Collection graphic
A quick, easy guide to collections

Organising a collection can be a fun and easy way to help you to connect with your community whilst raising funds and autism awareness at the same time.

To collect on public property (most street collections fall under this heading), you must get written permission from the relevant local authority. Each council may have its own guidelines and application process.

Types of collection

To collect on private property you must get permission from the property’s management. There are lots of great places to choose from: rail stations, shopping centres, sports venues, supermarkets or pubs. Consider footfall and peak times.

Or ask your workplace, school, local shop, pub, hairdresser, GP, or café to display a collection tin. Always get permission from the property management, make sure the tin is securely placed, and empty the tin at regular intervals.

Before your collection

Venue and date

  • Decide where you’d like to hold your collection and choose a date/time that draws a good footfall.
  • When approaching places to collect, be confident about why you are fundraising.
  • Read up on autism facts - find out more about our work on the website www.autism.org.uk
  • Get the permission required well in advance and ideally in writing.
  • Be sure to check the date offered against any other events or promotions that might be taking place within the area at the same time. Also check against holiday dates when footfall could be lower.

An eye for detail

  • When you get permission for your collection, make sure you agree in advance the areas you may collect in and confirm all details in writing. We can supply you with a standard letter of authority if you need to provide this.
  • If you’d like some fundraising materials, use your materials form, call 0808 800 1050 or email fundraising@nas.org.uk for more information.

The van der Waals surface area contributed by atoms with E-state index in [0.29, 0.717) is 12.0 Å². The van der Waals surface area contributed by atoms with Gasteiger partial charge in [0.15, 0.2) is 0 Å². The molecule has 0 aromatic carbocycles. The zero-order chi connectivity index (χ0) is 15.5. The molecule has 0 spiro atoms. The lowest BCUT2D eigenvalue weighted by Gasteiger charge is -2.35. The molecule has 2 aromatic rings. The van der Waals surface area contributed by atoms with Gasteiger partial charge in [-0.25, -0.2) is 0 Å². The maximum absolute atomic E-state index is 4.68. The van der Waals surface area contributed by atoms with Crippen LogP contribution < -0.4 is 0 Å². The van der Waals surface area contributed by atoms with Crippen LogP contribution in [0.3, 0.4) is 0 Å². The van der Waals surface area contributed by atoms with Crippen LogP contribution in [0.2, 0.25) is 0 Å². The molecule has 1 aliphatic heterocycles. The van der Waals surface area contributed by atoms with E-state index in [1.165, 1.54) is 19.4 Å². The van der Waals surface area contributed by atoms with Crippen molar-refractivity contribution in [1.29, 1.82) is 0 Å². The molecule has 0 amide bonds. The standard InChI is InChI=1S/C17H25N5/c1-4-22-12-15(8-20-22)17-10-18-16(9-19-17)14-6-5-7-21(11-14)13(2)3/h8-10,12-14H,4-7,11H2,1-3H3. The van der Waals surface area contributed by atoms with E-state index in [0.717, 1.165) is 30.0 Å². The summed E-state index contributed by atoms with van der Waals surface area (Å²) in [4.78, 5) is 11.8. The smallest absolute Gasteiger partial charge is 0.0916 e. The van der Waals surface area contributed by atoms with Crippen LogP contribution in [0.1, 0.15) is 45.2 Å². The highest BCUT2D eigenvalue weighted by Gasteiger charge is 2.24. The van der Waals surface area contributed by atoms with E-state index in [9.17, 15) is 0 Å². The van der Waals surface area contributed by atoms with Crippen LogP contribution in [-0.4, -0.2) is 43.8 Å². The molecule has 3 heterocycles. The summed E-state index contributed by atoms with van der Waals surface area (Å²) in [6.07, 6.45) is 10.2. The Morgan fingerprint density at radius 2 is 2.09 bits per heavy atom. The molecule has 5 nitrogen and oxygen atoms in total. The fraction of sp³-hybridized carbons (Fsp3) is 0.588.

• If you have several people helping, draw up a rota and make sure everyone knows timings.

On the day

  • Attract positive attention – fancy dress, bright colours, displays or signage.
  • Think about what you’ll say to attract donations – keep it short and polite. Thank every person for their donation, regardless of the amount they give.
  • Consider the weather and the general safety of anyone helping you.
  • Don’t shake your bucket – it is prohibited, can be a nuisance, and gives you wrist ache!
  • Don’t cause any obstruction, danger, inconvenience or annoyance, and always follow safety instructions from the venue.

After your event

  • Pay in the money you’ve raised.  
  • Be sure to thank everyone who helped you.
  • Check your collection permit (if applicable) as some will have specific requirements around reporting back on how much was raised.

Keep it safe and legal

  • The minimum legal age for collecting money is 16 in the UK but can vary in places; check with your local authority.
  • Ensure the collection tins or buckets are individually numbered and sealed.
  • Plan how to safely and discreetly transport money after the collection and to the bank. Buckets and tins should be in a bag so those around you are not aware you are transporting money. Do not transport cash on your own.
  • Have two people present when breaking seals and counting money.
  • Try to bank money on the same day or the following morning if your collection runs late.

You may be interested in

For more information, materials or advice

Email community.fundraising@nas.org.uk